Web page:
Robert A. Caro’s towering biography, The Years of Lyndon Johnson: The Passage of Power, offers a penetrating insight about power and leadership:
Although the cliché says that power always corrupts, what is seldom said, but what is equally true, is that power always reveals. When a man is climbing, trying to persuade others to give him power, concealment is necessary: to hide traits that might make others reluctant to give him power, to hide also what he wants to do with that power; if men recognized the traits or realized the aims, they might refuse to give him what he wants. But as a man obtains more power, camouflage is less necessary. The curtain begins to rise. The revealing begins.
Nothing reveals our character like succession and transitions. It reveals not just the character of the senior pastor or CEO, but the board, the senior staff and the congregation. Why? Because power always reveals.
After the publication of our New Life succession story in the final chapter of The Emotionally Healthy Leader, I have spoken with a steady stream of churches, superintendents and business leaders about large transitions such as succession. The following is my list of “beneath the iceberg” topics that must be addressed in any strategic process for a successful outcome.
This process forces us to wrestle with our deep fears. Will God take care of me? Will I be betrayed? Will I be seen as a loser? How will I be remembered? The list is endless, depending on the negative scripts of your family of origin. All of these will surface in the fiery crucible of a serious transition.
2. Loss of Control
Will things fall apart? What if the wrong person is chosen? What if I get hurt? Transitions are a letting go, a crucifixion, a free fall of trust into the loving arms of God.
Most senior leaders I meet are not aware of the enormity of their power. As a result, they unconsciously undercut or damage this very fragile process.
4. Misplaced Identity
Our identity easily becomes fused to our role, especially for senior leaders. This is natural and normal, especially after many years. Transition and successions, however, cut that link in a way that is only understood by looking at our crucified God.
5. Lack of a Loving Union
Our life is Jesus, not our leadership. This relationship of loving union, of drinking of him as our living water, of feasting on him as our bread of life will need to be deepened through any transition process.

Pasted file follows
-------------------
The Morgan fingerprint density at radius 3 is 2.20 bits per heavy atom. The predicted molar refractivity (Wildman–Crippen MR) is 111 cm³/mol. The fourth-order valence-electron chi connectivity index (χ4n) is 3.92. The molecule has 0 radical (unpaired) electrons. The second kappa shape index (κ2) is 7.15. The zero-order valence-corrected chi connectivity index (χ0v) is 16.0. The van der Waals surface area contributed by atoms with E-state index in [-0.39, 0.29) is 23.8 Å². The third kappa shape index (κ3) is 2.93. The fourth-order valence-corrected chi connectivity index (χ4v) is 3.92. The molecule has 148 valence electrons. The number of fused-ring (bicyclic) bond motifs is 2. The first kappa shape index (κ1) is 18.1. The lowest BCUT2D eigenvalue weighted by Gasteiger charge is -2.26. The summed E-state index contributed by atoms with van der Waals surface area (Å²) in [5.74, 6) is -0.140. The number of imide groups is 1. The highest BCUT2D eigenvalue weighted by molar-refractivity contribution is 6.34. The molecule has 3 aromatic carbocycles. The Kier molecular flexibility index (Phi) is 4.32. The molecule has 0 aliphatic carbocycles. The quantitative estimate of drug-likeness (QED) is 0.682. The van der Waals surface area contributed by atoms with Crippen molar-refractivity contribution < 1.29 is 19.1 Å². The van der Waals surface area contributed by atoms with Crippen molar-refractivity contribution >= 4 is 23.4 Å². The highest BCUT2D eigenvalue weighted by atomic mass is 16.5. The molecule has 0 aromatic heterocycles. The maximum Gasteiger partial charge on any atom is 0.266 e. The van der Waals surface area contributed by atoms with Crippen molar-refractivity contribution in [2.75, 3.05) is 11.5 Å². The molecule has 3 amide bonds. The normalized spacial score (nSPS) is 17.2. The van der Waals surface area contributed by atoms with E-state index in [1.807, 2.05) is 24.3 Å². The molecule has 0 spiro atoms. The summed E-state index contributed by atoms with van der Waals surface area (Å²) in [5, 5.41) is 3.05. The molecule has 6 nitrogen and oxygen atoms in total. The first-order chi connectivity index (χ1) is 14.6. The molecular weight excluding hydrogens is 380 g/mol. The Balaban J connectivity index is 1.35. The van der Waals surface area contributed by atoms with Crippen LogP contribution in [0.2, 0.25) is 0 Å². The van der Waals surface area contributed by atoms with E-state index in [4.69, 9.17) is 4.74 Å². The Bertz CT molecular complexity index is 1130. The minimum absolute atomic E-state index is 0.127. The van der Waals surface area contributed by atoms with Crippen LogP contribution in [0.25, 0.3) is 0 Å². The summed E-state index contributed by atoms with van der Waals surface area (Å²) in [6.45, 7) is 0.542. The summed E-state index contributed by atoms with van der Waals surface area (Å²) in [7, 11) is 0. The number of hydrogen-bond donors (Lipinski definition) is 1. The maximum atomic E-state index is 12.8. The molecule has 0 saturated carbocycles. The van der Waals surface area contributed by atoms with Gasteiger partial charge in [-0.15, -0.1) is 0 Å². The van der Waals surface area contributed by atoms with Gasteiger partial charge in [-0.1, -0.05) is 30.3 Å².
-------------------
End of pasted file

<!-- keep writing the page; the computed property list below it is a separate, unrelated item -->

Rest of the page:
6. Lack of Vision
We are stewards of God’s church, interim leaders who are passing away. The people, resources, gifts, history and particular charism given to an organization or church belong to God—not us. Our task is to peer 10 to 30 years into the future, to pass the torch to the next generation and to ensure the ministry expands at our departure.
7. Grief and Loss
This process plunges both the person transitioning and an entire church or organization into a disorienting process of pain that we prefer to avoid. Who likes grief and loss? An awareness of our tendency to repress or medicate ourselves with distractions during this time is indispensable.
It is much easier to leave and move on to a new pasture, rather than guide a complex organization like a church through a healthy process—especially as things inevitably become messy and painful. Succession and transitions are always very hard work.
We each have an underlying tendency to think we are more important and indispensable than we are. (I am not referring to a DSM-5 level of pathology). M. Scott Peck said it best: “Learning to grow out of our narcissism is the core of the spiritual journey.” Few events in life reveal and break hidden narcissistic and grandiose levels in us than a transition or succession process.
For those of us who are baby boomers, it is essential that we be thinking about handing over power and mentoring the generations behind us. This requires faith. It has rightly been said that the sin beneath all sin is unbelief, a refusal to trust Jesus and his voice. But if we will trust him, we find that miracles and resurrections will abound all around us.
Andy Crouch has said it best: “It is hard to think of many things that do more damage to an organization than leaders who have no plan for how they will hand over power.”
Pete Scazzero is the founder of New Life Fellowship Church in Queens, New York, and the author of two best-selling books: Emotionally Healthy Spirituality and The Emotionally Healthy Church. This story was originally posted on Scazzero’s blog at EmotionallyHealthy.org.